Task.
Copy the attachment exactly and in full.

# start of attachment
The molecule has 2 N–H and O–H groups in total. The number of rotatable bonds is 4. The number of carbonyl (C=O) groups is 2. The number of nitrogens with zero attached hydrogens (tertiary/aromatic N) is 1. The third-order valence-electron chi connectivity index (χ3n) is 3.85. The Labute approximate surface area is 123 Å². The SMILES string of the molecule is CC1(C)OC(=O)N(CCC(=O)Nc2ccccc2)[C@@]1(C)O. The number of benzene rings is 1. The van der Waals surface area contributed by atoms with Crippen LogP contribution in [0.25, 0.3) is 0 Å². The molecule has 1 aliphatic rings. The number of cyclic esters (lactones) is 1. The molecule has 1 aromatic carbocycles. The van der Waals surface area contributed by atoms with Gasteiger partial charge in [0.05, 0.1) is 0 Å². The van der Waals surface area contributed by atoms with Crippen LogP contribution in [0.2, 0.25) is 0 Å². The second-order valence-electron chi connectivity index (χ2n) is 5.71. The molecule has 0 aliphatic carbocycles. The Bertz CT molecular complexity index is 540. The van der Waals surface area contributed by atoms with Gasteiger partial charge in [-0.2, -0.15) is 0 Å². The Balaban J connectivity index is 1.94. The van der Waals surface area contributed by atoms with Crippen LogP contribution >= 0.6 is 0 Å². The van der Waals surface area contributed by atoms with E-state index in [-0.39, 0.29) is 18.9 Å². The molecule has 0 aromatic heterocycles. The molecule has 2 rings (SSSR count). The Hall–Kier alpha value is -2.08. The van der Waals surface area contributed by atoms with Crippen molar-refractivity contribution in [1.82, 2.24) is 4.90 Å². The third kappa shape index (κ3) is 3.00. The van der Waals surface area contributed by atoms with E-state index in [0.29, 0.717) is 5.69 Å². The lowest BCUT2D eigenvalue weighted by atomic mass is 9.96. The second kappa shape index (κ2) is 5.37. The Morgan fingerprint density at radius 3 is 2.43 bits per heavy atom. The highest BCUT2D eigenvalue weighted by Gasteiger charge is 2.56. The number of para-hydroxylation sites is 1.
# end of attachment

The molecule has 2 N–H and O–H groups in total. The number of rotatable bonds is 4. The number of carbonyl (C=O) groups is 2. The number of nitrogens with zero attached hydrogens (tertiary/aromatic N) is 1. The third-order valence-electron chi connectivity index (χ3n) is 3.85. The Labute approximate surface area is 123 Å². The SMILES string of the molecule is CC1(C)OC(=O)N(CCC(=O)Nc2ccccc2)[C@@]1(C)O. The number of benzene rings is 1. The van der Waals surface area contributed by atoms with Crippen LogP contribution in [0.25, 0.3) is 0 Å². The molecule has 1 aliphatic rings. The number of cyclic esters (lactones) is 1. The molecule has 1 aromatic carbocycles. The van der Waals surface area contributed by atoms with Gasteiger partial charge in [0.05, 0.1) is 0 Å². The van der Waals surface area contributed by atoms with Crippen LogP contribution in [0.2, 0.25) is 0 Å². The second-order valence-electron chi connectivity index (χ2n) is 5.71. The molecule has 0 aliphatic carbocycles. The Bertz CT molecular complexity index is 540. The van der Waals surface area contributed by atoms with Gasteiger partial charge in [-0.2, -0.15) is 0 Å². The Balaban J connectivity index is 1.94. The van der Waals surface area contributed by atoms with Crippen LogP contribution >= 0.6 is 0 Å². The van der Waals surface area contributed by atoms with E-state index in [-0.39, 0.29) is 18.9 Å². The molecule has 0 aromatic heterocycles. The molecule has 2 rings (SSSR count). The Hall–Kier alpha value is -2.08. The van der Waals surface area contributed by atoms with Crippen molar-refractivity contribution in [1.82, 2.24) is 4.90 Å². The third kappa shape index (κ3) is 3.00. The van der Waals surface area contributed by atoms with E-state index in [0.29, 0.717) is 5.69 Å². The lowest BCUT2D eigenvalue weighted by atomic mass is 9.96. The second kappa shape index (κ2) is 5.37. The Morgan fingerprint density at radius 3 is 2.43 bits per heavy atom. The highest BCUT2D eigenvalue weighted by Gasteiger charge is 2.56. The number of para-hydroxylation sites is 1.